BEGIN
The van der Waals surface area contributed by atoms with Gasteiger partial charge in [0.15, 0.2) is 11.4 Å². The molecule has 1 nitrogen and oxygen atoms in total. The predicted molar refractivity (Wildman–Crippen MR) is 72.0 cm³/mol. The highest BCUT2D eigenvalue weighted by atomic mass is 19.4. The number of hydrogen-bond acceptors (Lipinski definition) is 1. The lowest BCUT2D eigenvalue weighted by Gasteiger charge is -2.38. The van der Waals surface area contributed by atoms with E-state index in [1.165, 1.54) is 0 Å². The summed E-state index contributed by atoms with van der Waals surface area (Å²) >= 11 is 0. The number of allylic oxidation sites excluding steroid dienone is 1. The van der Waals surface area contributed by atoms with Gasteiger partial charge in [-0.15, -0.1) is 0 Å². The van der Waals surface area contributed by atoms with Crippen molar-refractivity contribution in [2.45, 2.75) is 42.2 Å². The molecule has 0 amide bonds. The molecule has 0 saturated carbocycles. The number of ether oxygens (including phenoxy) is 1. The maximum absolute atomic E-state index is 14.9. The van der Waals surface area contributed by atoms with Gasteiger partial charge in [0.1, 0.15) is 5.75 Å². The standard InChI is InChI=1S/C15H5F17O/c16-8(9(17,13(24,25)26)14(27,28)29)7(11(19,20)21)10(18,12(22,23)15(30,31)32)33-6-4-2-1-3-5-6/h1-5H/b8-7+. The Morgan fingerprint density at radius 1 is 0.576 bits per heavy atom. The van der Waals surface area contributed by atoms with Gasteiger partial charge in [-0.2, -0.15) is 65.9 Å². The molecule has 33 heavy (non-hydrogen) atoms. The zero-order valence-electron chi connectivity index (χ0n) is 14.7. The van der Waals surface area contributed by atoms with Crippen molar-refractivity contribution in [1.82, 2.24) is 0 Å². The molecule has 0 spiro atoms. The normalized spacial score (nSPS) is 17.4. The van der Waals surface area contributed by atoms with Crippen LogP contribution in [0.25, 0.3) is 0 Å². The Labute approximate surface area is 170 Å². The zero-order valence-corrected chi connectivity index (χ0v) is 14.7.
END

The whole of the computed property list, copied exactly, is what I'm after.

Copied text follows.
The van der Waals surface area contributed by atoms with Gasteiger partial charge in [0.15, 0.2) is 11.4 Å². The molecule has 1 nitrogen and oxygen atoms in total. The predicted molar refractivity (Wildman–Crippen MR) is 72.0 cm³/mol. The highest BCUT2D eigenvalue weighted by atomic mass is 19.4. The number of hydrogen-bond acceptors (Lipinski definition) is 1. The lowest BCUT2D eigenvalue weighted by Gasteiger charge is -2.38. The van der Waals surface area contributed by atoms with E-state index in [1.165, 1.54) is 0 Å². The summed E-state index contributed by atoms with van der Waals surface area (Å²) >= 11 is 0. The number of allylic oxidation sites excluding steroid dienone is 1. The van der Waals surface area contributed by atoms with Gasteiger partial charge in [-0.15, -0.1) is 0 Å². The van der Waals surface area contributed by atoms with Crippen molar-refractivity contribution in [2.45, 2.75) is 42.2 Å². The molecule has 0 amide bonds. The molecule has 0 saturated carbocycles. The number of ether oxygens (including phenoxy) is 1. The maximum absolute atomic E-state index is 14.9. The van der Waals surface area contributed by atoms with Gasteiger partial charge in [0.1, 0.15) is 5.75 Å². The standard InChI is InChI=1S/C15H5F17O/c16-8(9(17,13(24,25)26)14(27,28)29)7(11(19,20)21)10(18,12(22,23)15(30,31)32)33-6-4-2-1-3-5-6/h1-5H/b8-7+. The Morgan fingerprint density at radius 1 is 0.576 bits per heavy atom. The van der Waals surface area contributed by atoms with Gasteiger partial charge in [-0.2, -0.15) is 65.9 Å². The molecule has 33 heavy (non-hydrogen) atoms. The zero-order valence-electron chi connectivity index (χ0n) is 14.7. The van der Waals surface area contributed by atoms with Crippen molar-refractivity contribution in [1.82, 2.24) is 0 Å². The molecule has 0 spiro atoms. The normalized spacial score (nSPS) is 17.4. The van der Waals surface area contributed by atoms with Crippen LogP contribution in [0.25, 0.3) is 0 Å². The Labute approximate surface area is 170 Å². The zero-order valence-corrected chi connectivity index (χ0v) is 14.7.